Review of my old RX8 (long, with pics)

Don
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18 Oct 2002
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Wargrave, UK
After having a conversation with Vanilla last night, he persuaded me to write a review of my old RX8. Now that it is long gone, I hope to have a fairly objective view. Everything I write comes from the direct experience of 18 months of ownership.

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Styling
Love it or hate it, the RX8 is certainly eye catching. With it's low nose and sculpted angles it's not something that blends in to the background. The tail lights have been described by Jeremy Clarkson as "busier than a bishops hat" and in some ways I agree. The styling doesn't really flow in the way that the RX7 or Nissan 350Z does. To me, it looks like a mish-mash of shapes that were decided upon by a comittee. The side view doesn't really work with the small rear window and large c pillar which is a sacrifice made to accomodate the rear doors.
The interior is a different story entirely. The rotary symbol has been used to great effect with styling details from the holes in the front seats, to the top of the gear knob. Everything looks lovely and helps to give the driver a real sense of occasion whenever he or she slides in to the supportive seats.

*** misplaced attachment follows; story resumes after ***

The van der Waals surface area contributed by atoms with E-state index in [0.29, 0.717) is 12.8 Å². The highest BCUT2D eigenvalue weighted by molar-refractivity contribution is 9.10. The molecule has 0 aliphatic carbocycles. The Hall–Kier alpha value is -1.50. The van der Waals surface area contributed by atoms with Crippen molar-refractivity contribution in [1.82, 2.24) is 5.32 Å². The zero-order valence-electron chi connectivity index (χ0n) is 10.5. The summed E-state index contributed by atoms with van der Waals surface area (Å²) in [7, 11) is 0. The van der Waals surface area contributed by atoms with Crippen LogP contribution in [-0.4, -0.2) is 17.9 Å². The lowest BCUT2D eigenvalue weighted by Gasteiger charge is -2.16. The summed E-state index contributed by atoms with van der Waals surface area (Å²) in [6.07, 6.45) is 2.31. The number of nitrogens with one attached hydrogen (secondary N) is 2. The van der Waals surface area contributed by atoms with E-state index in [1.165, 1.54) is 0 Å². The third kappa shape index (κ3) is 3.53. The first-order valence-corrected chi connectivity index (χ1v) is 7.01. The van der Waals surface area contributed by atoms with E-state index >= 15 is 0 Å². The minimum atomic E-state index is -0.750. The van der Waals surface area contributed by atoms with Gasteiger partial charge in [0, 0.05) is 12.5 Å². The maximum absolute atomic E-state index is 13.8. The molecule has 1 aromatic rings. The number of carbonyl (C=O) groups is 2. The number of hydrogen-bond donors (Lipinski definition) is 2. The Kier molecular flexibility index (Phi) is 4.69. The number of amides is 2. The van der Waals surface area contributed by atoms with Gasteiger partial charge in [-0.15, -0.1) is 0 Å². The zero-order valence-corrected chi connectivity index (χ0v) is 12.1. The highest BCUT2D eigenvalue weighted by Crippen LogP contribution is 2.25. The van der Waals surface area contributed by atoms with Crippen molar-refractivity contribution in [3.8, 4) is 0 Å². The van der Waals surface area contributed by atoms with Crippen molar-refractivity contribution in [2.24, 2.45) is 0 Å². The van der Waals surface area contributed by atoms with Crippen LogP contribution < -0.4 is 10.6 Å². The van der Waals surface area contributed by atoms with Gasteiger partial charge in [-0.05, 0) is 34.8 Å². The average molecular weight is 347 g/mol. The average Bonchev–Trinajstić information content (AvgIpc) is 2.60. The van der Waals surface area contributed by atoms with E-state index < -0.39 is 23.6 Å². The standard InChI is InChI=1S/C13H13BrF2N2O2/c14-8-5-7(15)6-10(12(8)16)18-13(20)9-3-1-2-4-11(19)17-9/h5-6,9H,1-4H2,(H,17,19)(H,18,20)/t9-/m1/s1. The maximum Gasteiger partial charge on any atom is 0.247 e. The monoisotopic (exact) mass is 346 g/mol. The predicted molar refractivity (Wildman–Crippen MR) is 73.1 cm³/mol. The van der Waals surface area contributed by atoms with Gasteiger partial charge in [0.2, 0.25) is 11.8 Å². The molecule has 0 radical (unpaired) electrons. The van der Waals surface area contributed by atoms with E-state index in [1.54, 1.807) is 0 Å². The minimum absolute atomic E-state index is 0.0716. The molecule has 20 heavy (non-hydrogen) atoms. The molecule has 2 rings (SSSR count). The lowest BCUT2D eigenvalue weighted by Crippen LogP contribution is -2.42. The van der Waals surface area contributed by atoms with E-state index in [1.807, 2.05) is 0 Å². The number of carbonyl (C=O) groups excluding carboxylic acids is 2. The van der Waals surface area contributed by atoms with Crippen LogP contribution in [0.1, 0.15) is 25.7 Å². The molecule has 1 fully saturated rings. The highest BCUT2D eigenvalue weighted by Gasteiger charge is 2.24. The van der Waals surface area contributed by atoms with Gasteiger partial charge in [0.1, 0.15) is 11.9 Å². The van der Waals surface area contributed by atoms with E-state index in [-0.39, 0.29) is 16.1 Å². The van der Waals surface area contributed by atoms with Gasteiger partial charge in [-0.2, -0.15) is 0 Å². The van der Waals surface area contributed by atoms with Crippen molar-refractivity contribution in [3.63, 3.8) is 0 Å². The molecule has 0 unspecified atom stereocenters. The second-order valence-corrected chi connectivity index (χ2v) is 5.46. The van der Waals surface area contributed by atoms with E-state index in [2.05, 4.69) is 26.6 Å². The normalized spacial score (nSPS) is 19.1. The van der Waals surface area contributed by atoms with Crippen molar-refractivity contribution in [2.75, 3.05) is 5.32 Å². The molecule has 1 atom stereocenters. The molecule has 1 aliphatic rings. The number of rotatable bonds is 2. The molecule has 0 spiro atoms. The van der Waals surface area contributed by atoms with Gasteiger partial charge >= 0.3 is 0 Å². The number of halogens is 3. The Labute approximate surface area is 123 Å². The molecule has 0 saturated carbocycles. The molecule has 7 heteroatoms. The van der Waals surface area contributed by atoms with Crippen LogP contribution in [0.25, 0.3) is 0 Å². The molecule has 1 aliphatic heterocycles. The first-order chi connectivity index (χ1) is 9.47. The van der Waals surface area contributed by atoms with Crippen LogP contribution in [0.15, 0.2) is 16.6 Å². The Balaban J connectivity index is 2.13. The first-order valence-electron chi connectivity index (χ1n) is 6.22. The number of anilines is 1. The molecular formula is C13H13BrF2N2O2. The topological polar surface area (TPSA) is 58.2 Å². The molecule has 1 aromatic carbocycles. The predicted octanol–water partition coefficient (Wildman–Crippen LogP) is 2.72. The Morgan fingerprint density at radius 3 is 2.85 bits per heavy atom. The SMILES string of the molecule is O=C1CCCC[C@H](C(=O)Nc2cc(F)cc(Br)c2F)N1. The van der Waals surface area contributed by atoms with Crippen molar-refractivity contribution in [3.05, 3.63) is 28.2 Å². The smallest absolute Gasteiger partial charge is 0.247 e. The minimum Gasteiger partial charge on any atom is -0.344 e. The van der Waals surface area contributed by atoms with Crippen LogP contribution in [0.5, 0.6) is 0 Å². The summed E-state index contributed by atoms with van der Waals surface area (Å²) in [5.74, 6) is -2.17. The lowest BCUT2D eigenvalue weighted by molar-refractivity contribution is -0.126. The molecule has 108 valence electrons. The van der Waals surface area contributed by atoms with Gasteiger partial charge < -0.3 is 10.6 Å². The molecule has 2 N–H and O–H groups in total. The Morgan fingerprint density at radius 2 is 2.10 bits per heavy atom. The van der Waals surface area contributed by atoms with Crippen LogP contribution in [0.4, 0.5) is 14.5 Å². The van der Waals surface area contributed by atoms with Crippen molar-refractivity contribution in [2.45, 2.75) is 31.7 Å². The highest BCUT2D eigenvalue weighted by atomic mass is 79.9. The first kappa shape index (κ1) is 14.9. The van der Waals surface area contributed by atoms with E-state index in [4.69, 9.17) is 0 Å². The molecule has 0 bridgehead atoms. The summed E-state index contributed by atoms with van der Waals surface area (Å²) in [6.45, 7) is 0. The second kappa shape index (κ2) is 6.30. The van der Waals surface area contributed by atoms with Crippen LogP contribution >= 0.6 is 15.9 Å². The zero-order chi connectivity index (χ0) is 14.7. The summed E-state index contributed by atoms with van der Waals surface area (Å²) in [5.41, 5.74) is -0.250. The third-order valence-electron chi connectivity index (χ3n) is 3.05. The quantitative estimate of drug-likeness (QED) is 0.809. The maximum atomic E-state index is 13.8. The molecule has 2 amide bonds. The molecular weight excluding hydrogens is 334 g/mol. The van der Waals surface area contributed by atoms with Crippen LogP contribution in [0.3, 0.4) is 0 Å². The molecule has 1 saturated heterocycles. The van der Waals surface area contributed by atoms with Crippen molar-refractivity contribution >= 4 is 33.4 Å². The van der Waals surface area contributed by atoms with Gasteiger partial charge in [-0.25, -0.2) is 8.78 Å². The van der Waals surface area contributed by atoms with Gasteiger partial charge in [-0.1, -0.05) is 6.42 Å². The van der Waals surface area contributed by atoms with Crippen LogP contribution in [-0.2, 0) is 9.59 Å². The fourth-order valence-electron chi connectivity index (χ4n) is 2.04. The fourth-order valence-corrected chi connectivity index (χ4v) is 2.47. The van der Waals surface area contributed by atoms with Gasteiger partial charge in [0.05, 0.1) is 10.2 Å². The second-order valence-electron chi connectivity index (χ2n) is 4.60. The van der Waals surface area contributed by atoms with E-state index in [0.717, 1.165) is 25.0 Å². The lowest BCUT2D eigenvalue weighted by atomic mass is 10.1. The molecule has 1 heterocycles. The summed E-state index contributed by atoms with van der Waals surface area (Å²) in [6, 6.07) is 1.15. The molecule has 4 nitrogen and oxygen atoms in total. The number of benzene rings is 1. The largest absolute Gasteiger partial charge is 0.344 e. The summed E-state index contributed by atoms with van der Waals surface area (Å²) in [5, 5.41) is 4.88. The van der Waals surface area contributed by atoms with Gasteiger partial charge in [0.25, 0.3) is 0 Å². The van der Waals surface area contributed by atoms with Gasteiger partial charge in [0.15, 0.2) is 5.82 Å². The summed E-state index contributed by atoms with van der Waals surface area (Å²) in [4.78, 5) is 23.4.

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Build quality
In typical Japanese fashion, the build quality is good, if done down to a budget. The panel gaps are tight and all the external, plastic fittings sit well with no movement evident. I suffered a problem with all the alloy components on the car which neccesitated the wheels, strakes, and rotory crest being replaced under warranty. It would seem that the maker selected very poor quality laquor to finish the metalwork which resulted in water ingress and corrosion. I wouldn't have complained too much but I had to wait 3 months for the alloys to be ordered from Japan.
The paintwork is suitably glossy but does seem to be of a rather soft mixture which results in some serious stone chips. I got my first on the day I picked up the car.